Demon Slayer season 3 may not have a release date yet, but that hasn't stopped us speculating about when new episodes could come out. And given that a trailer was recently released, it seems they might be arriving sooner than you think. Demon Slayer was one of the best anime (opens in new tab) series in recent years, so it's fair to say anticipation for its third season is high. We do know some key aspects of the upcoming episodes, including that the batch is officially called the Swordsmith Village arc. The first trailer also gave us a glimpse at the fearsome villains that our heroes will face next in the show too. For the latest on this, as well as everything else released about Demon Slayer season 3, read on for our complete guide. We've got a breakdown of the new footage, which parts of the manga are likely to be adapted, and how you can watch past episodes. We've even taken our best guess at a release date, based on previous seasons and updates from the creator. So scroll on for everything you need to know. Nothing official yet, but we can expect Demon Slayer season 3 to release in the next 12 months, potentially in early-to-mid 2023. We had hoped Fall 2022 would be a distinct possibility but, in the COVID era, getting that done so soon feels unrealistic. If that's the case, a Winter or Spring release (January-April 2023) or Fall 2023 (September-October 2023) could all be targeted, especially as a Fall announcement should have taken place by now.
Demon Slayer season 3 is officially the Swordsmith Village Arc.
Having said that, Ufotable is usually very consistent with its work output. Demon Slayer debuted in Fall 2019, with the Mugen Train movie rolling into Japan in Fall 2020. Demon Slayer's Mugen Train recap arc for television began airing in Fall 2021. The streak of continuous Fall debuts for Demon Slayer could break, but if anyone can achieve the impossible, it's Ufotable. The new trailer has some footage, which indicates production has been moving along nicely but, crucially, there's no release date in sight. We can hope for Fall 2022, but 2023 is just far more likely at this juncture. Demon Slayer season 3 story: What is the Swordsmith Village arc? Demon Slayer season 3 is officially the Swordsmith Village Arc. Don't worry, we won't get into source material spoilers here, but we believe it will cover chapters 100-127 of the manga. Entertainment District Arc covered a similar range from 70-99, so this is again likely to be a 12-episode season, give or take a few episodes. Unless there are any major deviations, it should involve Tanjiro heading to Swordsmith Village to get a new weapon. As luck would have it, the village is home to an ancient weapon. But it's not all quite that straightforward, with the story bringing in the Love and Mist Hashiras, and maybe an Upper Rank demon or two.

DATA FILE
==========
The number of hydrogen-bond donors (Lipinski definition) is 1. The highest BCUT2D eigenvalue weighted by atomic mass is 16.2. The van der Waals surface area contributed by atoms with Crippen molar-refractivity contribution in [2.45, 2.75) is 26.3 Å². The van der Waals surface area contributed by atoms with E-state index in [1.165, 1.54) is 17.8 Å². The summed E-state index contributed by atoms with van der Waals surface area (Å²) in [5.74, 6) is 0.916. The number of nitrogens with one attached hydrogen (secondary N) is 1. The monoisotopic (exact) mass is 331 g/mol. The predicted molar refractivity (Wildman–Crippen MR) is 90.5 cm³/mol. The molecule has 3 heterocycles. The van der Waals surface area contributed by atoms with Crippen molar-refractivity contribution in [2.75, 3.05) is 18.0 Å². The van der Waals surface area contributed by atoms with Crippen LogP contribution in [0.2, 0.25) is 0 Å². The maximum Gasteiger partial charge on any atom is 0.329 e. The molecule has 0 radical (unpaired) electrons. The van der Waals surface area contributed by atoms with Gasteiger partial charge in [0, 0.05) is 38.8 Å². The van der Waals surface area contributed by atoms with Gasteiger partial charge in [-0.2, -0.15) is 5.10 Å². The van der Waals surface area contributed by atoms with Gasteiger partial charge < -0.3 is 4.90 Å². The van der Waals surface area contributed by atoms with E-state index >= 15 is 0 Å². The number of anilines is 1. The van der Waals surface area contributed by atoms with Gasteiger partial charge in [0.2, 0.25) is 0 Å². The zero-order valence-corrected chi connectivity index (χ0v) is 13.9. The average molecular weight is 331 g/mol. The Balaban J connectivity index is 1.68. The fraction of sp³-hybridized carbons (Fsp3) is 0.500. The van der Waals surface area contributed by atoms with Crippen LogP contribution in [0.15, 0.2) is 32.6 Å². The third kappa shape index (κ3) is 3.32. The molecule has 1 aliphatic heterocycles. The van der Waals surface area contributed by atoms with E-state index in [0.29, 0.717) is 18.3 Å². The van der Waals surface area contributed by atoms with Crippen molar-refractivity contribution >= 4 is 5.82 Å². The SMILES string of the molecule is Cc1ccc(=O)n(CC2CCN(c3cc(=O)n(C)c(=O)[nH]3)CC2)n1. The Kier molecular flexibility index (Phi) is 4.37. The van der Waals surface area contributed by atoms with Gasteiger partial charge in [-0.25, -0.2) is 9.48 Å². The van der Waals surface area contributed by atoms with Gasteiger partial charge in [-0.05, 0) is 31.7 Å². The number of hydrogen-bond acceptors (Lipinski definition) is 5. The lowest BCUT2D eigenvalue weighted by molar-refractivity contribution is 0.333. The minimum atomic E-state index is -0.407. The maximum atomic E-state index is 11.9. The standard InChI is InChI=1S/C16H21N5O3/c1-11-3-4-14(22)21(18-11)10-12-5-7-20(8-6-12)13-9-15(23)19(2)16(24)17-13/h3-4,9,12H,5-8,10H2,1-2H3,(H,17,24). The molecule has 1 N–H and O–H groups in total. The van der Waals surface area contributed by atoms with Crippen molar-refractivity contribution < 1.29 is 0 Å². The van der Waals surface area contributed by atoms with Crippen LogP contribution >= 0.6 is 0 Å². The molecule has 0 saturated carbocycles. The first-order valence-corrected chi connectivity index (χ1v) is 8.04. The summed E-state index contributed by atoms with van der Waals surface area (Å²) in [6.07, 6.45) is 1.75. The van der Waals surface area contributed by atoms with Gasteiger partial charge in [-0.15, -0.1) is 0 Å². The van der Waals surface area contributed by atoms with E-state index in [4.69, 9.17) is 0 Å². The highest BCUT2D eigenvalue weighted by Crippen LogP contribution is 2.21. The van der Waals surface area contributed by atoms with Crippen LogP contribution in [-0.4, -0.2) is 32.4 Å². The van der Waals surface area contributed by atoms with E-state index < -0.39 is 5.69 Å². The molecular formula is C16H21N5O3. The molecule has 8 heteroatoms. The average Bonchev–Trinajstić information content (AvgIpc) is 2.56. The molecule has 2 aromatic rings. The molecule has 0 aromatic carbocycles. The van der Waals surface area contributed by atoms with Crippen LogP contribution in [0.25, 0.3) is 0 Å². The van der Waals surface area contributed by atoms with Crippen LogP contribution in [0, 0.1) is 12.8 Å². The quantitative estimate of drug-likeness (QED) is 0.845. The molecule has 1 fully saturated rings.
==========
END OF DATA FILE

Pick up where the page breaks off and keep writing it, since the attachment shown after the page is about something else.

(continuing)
Haruo Satozaki is set to direct, with Akira Matsushima on character design duties.
On a broader note, the Entertainment District ending also tipped us off on what road the show is going to likely take beyond Demon Slayer season 3. Tengen is off the board, but still alive and kicking. He told Iguro that his likely Hashira replacement should be Tanjiro. From there, the Demon Slayers can finally strike back at their ultimate target: Muzan Kibutsuji. Demon Slayer season 3 cast: who are the new characters and demons? Tanjiro (Natsuki Hanae), Zenitsu (Hiro Shimono), Inosuke (Yoshitsugu Matsuoka), and Nezuko (Akari Kitou) will all return as part of the Swordsmith Village arc cast. Joining them are two characters we've already glimpsed in the series: the Mist Hashira Muichiro Tokito and the Love Hashira Mitsuri Kanoji. Also expect more of the Hashiras to appear in future seasons, as well as members of the Twelve Upper Moons/Twelve Kibuki. One Upper Moon, Doma, is expected to appear in Demon Slayer season 3 and an official sketch of the villain has recently been released. Haruo Satozaki is set to direct, with Akira Matsushima on character design duties. The first Demon Slayer season 3 trailer finally arrived recently. Unfortunately, it mostly serves as a recap of what's gone before. There are, however, some glimpses of new footage: the Love and Mist Hashira are seen separately in the sizzle reel, while a new sword (later wielded by Tanjiro) is being crafted at the Swordsmith Village. You can watch it in full above. Demon Slayer is now available to watch on Crunchyroll. We expect Demon Slayer season 3 to follow suit and also be streaming on there, especially given the recent merger with Funimation. Netflix users can find the first season ready to stream now in some territories.
It's almost Halloween, and what better way to spend October than watching psychological thrillers? If you're looking for an anime filled with suspense, amazing storytelling, and dynamic characters, Naoki Urasawa's 2004 anime series Monster gives us all of these things and more. It focuses on the life of Dr. Tenma, a brilliant Japanese brain surgeon working at Eisler Memorial Hospital in West Germany, 1986. He's the hospital's rising star and engaged to the daughter of the hospital's director when he's suddenly faced with a moral dilemma that shakes his core, forcing him to make life -changing decisions. An innocent man dies because Dr. Tenma followed orders to treat a patient of higher social and political status. He is devastated and horrified as the widow confronts him, realizing what following these orders had entailed. This is a huge turning point in his life and the beginning of our story. This moment leads him to make a decision that alters his life in ways he couldn't even begin to imagine. The dilemma Dr. Tenma had to face is one that is brought up throughout the entire series: is every life equal? Obviously, the answer is "yes," and Dr. Tenma tries to convey this time and time again.